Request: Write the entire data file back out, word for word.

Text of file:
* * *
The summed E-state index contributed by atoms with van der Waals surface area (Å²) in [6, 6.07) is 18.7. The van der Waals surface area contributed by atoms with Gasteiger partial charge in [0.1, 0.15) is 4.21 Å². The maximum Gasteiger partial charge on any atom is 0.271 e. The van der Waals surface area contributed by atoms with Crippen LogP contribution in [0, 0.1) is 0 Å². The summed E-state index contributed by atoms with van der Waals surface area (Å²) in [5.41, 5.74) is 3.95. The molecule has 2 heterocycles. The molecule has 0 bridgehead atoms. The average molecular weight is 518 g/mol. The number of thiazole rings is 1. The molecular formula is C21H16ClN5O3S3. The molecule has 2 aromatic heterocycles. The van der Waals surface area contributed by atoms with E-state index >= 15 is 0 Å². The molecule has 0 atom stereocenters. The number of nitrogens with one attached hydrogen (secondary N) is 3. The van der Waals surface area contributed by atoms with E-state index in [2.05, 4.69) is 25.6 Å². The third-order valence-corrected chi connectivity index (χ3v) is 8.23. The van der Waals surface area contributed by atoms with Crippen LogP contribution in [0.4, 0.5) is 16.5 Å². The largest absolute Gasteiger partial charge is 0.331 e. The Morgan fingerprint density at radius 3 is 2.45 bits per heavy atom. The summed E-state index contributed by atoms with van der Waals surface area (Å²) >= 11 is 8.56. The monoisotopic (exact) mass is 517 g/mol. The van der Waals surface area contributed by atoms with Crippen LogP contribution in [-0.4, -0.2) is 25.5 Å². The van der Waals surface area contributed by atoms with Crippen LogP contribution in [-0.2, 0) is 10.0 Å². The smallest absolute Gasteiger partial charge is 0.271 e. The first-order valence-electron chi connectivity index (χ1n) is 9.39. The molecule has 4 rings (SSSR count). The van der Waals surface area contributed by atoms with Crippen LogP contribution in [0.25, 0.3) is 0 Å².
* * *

The summed E-state index contributed by atoms with van der Waals surface area (Å²) in [6, 6.07) is 18.7. The van der Waals surface area contributed by atoms with Gasteiger partial charge in [0.1, 0.15) is 4.21 Å². The maximum Gasteiger partial charge on any atom is 0.271 e. The van der Waals surface area contributed by atoms with Crippen LogP contribution in [0, 0.1) is 0 Å². The summed E-state index contributed by atoms with van der Waals surface area (Å²) in [5.41, 5.74) is 3.95. The molecule has 2 heterocycles. The molecule has 0 bridgehead atoms. The average molecular weight is 518 g/mol. The number of thiazole rings is 1. The molecular formula is C21H16ClN5O3S3. The molecule has 2 aromatic heterocycles. The van der Waals surface area contributed by atoms with E-state index >= 15 is 0 Å². The molecule has 0 atom stereocenters. The number of nitrogens with one attached hydrogen (secondary N) is 3. The van der Waals surface area contributed by atoms with E-state index in [2.05, 4.69) is 25.6 Å². The third-order valence-corrected chi connectivity index (χ3v) is 8.23. The van der Waals surface area contributed by atoms with Crippen LogP contribution in [0.4, 0.5) is 16.5 Å². The largest absolute Gasteiger partial charge is 0.331 e. The Morgan fingerprint density at radius 3 is 2.45 bits per heavy atom. The summed E-state index contributed by atoms with van der Waals surface area (Å²) >= 11 is 8.56. The monoisotopic (exact) mass is 517 g/mol. The van der Waals surface area contributed by atoms with Crippen LogP contribution in [-0.4, -0.2) is 25.5 Å². The van der Waals surface area contributed by atoms with Crippen LogP contribution in [-0.2, 0) is 10.0 Å². The smallest absolute Gasteiger partial charge is 0.271 e. The first-order valence-electron chi connectivity index (χ1n) is 9.39. The molecule has 4 rings (SSSR count). The van der Waals surface area contributed by atoms with Crippen LogP contribution in [0.25, 0.3) is 0 Å².